Effects of Organic Compounds on the Adsorption and Desorption of Metals in Soils

by Stuart J. Bailey, Weston & Sampson Engineers, Wakefield, MA, USA,
James C. O'Shaughnessy, Weston & Sampson Engineers, Wakefield, MA, USA,
Frederic C. Blanc, Weston & Sampson Engineers, Wakefield, MA, USA,

Document Type: Proceeding Paper

Part of: Environmental Engineering


This study evaluated the adsorption and release rates of toxic metals in a soil system also impacted with organic compounds. The soil type studied is common to hazardous waste sites throughout the Northeastern United States. The soil used in this study, Typic Hapladult, also enabled comparison of results from other studies. Five heavy metals (Cd, Cu, Pb, Ni, and Zn) which are frequently found at hazardous waste sites were selected for this study. The selection of the organic compounds used was also based upon frequency of occurrence at hazardous waste sites. Hydrophobic organics, slightly water soluble organics, and hydrophilic organics were chosen. The adsorption isotherms were studied. The organic contaminants reduced the amount of metal adsorbed by the soil system, when compared to an organic free metal-soil system. The overall reduction in adsorptive capacities ranged from 40 to 95 percent. The organic compounds did not significantly affect the ability of EDTA to remove metals from the soils. In addition the removal rates for Pb, Zn, and Ni were increased by the presence of organic compounds.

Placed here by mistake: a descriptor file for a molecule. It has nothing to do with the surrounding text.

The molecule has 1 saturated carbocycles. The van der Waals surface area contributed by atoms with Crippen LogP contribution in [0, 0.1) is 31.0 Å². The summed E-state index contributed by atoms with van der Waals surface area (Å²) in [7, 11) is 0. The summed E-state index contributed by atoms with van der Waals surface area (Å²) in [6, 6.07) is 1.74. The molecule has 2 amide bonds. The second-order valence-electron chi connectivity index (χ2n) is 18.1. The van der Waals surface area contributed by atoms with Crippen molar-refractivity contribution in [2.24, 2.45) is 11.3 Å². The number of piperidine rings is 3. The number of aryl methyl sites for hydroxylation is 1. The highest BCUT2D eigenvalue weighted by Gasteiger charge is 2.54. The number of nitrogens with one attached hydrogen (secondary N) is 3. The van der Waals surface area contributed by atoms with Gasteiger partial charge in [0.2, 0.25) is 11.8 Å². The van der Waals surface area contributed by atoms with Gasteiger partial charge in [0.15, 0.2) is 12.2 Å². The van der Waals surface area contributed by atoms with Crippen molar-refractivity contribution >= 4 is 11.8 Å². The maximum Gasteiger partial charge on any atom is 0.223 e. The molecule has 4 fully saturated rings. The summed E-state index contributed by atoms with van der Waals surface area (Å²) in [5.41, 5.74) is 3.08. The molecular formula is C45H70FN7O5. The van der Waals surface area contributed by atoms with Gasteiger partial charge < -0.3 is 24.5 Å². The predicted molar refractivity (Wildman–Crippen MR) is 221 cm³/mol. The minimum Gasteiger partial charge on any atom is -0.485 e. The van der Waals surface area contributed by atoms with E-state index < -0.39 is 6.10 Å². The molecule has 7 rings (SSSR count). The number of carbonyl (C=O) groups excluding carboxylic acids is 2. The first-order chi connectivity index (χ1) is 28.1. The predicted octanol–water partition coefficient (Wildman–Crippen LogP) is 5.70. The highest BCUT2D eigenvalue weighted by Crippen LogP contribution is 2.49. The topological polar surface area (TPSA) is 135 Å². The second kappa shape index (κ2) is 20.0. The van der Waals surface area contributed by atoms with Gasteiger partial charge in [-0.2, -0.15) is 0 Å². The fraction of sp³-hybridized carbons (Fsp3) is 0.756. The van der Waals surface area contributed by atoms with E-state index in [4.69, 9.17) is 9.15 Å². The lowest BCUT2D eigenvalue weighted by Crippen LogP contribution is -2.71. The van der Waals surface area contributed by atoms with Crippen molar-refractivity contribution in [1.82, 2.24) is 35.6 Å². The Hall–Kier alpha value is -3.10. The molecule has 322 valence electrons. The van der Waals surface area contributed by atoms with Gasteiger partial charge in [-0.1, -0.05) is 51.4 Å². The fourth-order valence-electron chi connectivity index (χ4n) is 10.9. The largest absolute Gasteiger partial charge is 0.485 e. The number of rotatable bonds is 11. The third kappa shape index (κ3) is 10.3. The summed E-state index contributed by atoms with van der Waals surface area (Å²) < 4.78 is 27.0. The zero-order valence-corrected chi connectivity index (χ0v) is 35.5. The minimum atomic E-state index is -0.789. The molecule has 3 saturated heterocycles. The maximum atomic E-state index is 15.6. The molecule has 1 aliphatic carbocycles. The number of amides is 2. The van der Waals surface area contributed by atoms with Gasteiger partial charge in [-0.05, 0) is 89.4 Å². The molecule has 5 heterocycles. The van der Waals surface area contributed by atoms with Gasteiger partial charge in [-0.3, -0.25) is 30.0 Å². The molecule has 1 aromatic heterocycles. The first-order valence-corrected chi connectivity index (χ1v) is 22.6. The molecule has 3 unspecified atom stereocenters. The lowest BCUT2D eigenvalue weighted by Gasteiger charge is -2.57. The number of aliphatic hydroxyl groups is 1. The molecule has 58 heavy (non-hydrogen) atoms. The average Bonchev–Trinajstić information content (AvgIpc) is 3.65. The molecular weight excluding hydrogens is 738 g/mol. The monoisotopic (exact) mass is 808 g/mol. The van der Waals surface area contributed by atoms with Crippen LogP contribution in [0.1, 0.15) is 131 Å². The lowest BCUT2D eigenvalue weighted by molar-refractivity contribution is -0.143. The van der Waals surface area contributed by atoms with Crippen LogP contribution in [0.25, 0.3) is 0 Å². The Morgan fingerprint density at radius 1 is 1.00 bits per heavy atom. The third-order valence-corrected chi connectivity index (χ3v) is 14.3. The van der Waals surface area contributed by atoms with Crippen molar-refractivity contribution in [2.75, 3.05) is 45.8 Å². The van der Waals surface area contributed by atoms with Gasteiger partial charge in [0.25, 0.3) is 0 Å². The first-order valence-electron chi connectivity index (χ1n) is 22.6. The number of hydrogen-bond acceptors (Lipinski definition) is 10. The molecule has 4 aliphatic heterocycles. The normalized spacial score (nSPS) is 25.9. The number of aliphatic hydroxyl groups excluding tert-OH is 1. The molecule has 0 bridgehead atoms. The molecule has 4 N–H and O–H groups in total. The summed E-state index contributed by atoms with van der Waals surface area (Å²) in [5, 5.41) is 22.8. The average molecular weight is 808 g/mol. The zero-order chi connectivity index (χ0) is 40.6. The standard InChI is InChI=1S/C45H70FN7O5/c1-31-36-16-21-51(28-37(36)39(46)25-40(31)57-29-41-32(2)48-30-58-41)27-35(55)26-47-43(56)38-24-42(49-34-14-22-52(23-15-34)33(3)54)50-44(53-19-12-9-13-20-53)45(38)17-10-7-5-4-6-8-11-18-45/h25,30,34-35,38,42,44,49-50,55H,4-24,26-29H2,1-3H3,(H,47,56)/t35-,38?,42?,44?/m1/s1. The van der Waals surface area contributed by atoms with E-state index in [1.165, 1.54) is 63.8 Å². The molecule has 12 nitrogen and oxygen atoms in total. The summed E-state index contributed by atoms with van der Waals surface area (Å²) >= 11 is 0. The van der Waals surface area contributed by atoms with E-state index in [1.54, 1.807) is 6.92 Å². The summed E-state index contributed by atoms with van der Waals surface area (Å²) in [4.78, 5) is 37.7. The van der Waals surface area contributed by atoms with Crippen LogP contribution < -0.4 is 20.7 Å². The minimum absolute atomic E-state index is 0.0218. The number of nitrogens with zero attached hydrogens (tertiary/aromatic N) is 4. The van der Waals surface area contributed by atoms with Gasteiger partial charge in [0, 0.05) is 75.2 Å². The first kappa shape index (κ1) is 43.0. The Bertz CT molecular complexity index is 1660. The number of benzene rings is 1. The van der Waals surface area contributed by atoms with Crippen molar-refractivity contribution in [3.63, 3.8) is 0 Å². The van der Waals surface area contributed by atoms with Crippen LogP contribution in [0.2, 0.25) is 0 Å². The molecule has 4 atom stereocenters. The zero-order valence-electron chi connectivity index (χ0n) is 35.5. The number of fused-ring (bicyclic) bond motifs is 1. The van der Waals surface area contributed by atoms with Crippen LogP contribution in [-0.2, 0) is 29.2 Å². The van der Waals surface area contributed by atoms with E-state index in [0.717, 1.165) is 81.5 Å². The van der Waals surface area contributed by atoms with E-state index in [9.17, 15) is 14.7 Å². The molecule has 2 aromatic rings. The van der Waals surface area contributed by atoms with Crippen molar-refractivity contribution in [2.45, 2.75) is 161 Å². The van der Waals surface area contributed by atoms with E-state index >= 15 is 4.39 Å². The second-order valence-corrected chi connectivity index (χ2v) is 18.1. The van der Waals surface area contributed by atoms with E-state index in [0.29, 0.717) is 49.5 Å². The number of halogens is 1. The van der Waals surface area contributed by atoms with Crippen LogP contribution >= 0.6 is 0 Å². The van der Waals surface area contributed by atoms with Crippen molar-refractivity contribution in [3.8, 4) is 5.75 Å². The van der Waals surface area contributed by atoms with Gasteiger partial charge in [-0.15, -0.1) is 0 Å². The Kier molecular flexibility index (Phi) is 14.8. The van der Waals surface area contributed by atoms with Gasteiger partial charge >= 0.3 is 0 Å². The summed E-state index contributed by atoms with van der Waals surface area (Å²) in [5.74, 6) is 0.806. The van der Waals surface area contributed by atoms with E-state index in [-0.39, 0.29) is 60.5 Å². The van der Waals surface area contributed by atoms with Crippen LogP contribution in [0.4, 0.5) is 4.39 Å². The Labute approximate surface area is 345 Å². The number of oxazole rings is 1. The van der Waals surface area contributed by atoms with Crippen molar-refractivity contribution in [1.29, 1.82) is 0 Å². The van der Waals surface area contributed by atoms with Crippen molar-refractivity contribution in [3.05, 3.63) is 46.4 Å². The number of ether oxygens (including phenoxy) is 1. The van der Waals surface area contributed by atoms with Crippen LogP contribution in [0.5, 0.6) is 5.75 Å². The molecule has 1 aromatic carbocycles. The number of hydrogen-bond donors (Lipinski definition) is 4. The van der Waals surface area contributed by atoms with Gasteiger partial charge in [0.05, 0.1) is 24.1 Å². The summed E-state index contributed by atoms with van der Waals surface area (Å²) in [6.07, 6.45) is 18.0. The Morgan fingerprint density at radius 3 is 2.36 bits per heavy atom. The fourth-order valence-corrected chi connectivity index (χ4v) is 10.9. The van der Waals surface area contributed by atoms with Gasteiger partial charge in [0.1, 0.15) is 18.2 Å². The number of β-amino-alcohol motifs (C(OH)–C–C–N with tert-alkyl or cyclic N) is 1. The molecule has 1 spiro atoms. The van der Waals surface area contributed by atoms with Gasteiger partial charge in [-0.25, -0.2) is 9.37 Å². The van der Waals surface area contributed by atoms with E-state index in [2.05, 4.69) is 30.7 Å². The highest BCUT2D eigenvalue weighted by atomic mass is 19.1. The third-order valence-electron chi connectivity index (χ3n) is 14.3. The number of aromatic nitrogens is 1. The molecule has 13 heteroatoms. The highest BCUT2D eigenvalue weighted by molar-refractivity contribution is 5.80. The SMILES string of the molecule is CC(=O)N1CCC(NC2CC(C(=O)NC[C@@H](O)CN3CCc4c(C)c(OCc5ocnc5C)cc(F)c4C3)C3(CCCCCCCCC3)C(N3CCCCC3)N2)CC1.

Subject Headings: Soil pollution | Adsorption | Waste sites | Organic compounds | Occupational safety | Hazardous wastes | Hazardous substances | United States

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